As of the 2024/25 tax year, you can contribute £9,000 per child into a JISA each year. Your JISA can be either Stocks and Shares, Cash or a mix of both. Keep in mind that the tax advantage that comes with all ISAs is one that you have to ‘use or lose’ – you can’t roll it over into another year.

Improving the financial future of you and your family

Taking financial advice will help you find the right balance between paying for your children’s needs now, saving for their future, and making sure your future is well provided for too.

It’s important to check to make sure you’re in a good financial position yourself, so you don’t give away more than you can afford. Before setting up a pension for your child, you should have a savings safety net and protection, and be certain that you’re saving enough for your own retirement.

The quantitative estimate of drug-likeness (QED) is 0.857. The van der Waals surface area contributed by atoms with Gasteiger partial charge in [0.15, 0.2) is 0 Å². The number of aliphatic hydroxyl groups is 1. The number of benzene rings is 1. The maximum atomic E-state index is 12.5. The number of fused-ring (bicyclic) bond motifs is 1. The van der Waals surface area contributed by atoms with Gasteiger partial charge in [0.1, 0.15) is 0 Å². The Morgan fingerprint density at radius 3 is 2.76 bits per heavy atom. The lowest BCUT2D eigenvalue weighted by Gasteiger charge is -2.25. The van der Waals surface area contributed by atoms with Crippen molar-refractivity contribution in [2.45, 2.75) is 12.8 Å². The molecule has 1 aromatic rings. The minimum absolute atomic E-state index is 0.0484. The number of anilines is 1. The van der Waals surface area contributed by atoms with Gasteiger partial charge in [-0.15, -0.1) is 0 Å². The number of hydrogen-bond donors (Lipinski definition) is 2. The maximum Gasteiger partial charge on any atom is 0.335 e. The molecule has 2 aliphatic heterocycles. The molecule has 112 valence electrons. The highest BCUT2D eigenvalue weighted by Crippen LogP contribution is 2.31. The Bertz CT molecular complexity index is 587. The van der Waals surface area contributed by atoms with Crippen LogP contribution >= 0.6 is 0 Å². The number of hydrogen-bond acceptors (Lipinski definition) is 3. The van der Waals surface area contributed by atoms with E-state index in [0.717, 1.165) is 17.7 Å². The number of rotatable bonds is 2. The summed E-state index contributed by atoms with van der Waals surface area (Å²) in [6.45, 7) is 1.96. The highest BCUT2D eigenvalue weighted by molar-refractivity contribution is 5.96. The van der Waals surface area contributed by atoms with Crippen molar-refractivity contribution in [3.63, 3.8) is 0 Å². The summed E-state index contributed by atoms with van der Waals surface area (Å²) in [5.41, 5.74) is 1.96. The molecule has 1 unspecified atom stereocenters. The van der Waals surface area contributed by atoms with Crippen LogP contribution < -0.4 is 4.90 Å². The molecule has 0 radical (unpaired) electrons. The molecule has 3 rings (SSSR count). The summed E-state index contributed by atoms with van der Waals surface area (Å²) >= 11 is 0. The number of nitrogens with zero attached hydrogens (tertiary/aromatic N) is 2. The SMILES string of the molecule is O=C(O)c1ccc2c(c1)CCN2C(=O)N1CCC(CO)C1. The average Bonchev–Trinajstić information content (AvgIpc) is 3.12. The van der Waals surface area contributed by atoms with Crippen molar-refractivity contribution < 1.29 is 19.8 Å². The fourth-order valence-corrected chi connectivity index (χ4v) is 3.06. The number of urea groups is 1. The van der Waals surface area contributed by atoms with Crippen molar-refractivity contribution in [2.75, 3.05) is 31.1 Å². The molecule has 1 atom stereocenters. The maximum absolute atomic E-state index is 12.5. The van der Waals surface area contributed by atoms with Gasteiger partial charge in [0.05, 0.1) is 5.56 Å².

We all want to see our families face the future with confidence. Whatever route your children choose in life, money will play a big part in making it happen.

We are experts in advising families. To talk about the best ways to invest for your children’s future, get in touch.

The value of an investment with St. James’s Place will be directly linked to the performance of the funds selected and may fall as well as rise. You may get back less than the amount invested.

The levels and bases of taxation, and reliefs from taxation, can change at any time and are generally dependent on individual circumstances.


1Past and Projected Period and Cohort Life Tables: 2020-based, UK, 1981 to 2070, Office For National Statistics, January 2023 accessed March 2024
2Money and Pensions Service, June 2023

SJP Approved 12/02/2024